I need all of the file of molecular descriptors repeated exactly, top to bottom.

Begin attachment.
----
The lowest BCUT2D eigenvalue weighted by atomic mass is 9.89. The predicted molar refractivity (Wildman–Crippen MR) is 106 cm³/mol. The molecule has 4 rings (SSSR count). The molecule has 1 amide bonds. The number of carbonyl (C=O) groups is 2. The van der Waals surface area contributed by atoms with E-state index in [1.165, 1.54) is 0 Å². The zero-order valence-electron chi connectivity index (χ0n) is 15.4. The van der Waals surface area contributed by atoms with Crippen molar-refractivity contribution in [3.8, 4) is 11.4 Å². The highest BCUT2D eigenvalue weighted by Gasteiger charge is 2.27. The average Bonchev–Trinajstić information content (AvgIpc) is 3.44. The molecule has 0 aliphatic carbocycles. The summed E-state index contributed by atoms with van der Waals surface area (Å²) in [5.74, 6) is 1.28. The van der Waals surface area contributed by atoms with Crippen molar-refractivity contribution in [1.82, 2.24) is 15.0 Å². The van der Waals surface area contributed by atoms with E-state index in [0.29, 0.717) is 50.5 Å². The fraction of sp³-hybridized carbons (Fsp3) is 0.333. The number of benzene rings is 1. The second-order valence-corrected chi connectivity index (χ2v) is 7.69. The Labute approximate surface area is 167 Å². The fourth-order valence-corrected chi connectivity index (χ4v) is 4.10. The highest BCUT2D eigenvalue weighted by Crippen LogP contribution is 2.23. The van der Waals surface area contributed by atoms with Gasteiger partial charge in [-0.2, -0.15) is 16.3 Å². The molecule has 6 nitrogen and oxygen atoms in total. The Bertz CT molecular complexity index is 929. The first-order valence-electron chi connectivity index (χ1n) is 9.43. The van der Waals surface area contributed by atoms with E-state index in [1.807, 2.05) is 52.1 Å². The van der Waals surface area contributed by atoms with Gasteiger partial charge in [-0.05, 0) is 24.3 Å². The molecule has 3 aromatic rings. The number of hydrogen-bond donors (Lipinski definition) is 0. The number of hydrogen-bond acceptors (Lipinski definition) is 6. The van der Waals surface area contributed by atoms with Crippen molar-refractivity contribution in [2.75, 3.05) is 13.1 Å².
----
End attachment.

The lowest BCUT2D eigenvalue weighted by atomic mass is 9.89. The predicted molar refractivity (Wildman–Crippen MR) is 106 cm³/mol. The molecule has 4 rings (SSSR count). The molecule has 1 amide bonds. The number of carbonyl (C=O) groups is 2. The van der Waals surface area contributed by atoms with E-state index in [1.165, 1.54) is 0 Å². The zero-order valence-electron chi connectivity index (χ0n) is 15.4. The van der Waals surface area contributed by atoms with Crippen molar-refractivity contribution in [3.8, 4) is 11.4 Å². The highest BCUT2D eigenvalue weighted by Gasteiger charge is 2.27. The average Bonchev–Trinajstić information content (AvgIpc) is 3.44. The molecule has 0 aliphatic carbocycles. The summed E-state index contributed by atoms with van der Waals surface area (Å²) in [5.74, 6) is 1.28. The van der Waals surface area contributed by atoms with Crippen molar-refractivity contribution in [1.82, 2.24) is 15.0 Å². The van der Waals surface area contributed by atoms with E-state index in [0.29, 0.717) is 50.5 Å². The fraction of sp³-hybridized carbons (Fsp3) is 0.333. The number of benzene rings is 1. The second-order valence-corrected chi connectivity index (χ2v) is 7.69. The Labute approximate surface area is 167 Å². The fourth-order valence-corrected chi connectivity index (χ4v) is 4.10. The highest BCUT2D eigenvalue weighted by Crippen LogP contribution is 2.23. The van der Waals surface area contributed by atoms with Gasteiger partial charge in [-0.2, -0.15) is 16.3 Å². The molecule has 6 nitrogen and oxygen atoms in total. The Bertz CT molecular complexity index is 929. The first-order valence-electron chi connectivity index (χ1n) is 9.43. The van der Waals surface area contributed by atoms with E-state index in [1.807, 2.05) is 52.1 Å². The van der Waals surface area contributed by atoms with Gasteiger partial charge in [-0.05, 0) is 24.3 Å². The molecule has 3 aromatic rings. The number of hydrogen-bond donors (Lipinski definition) is 0. The number of hydrogen-bond acceptors (Lipinski definition) is 6. The van der Waals surface area contributed by atoms with Crippen molar-refractivity contribution in [2.75, 3.05) is 13.1 Å².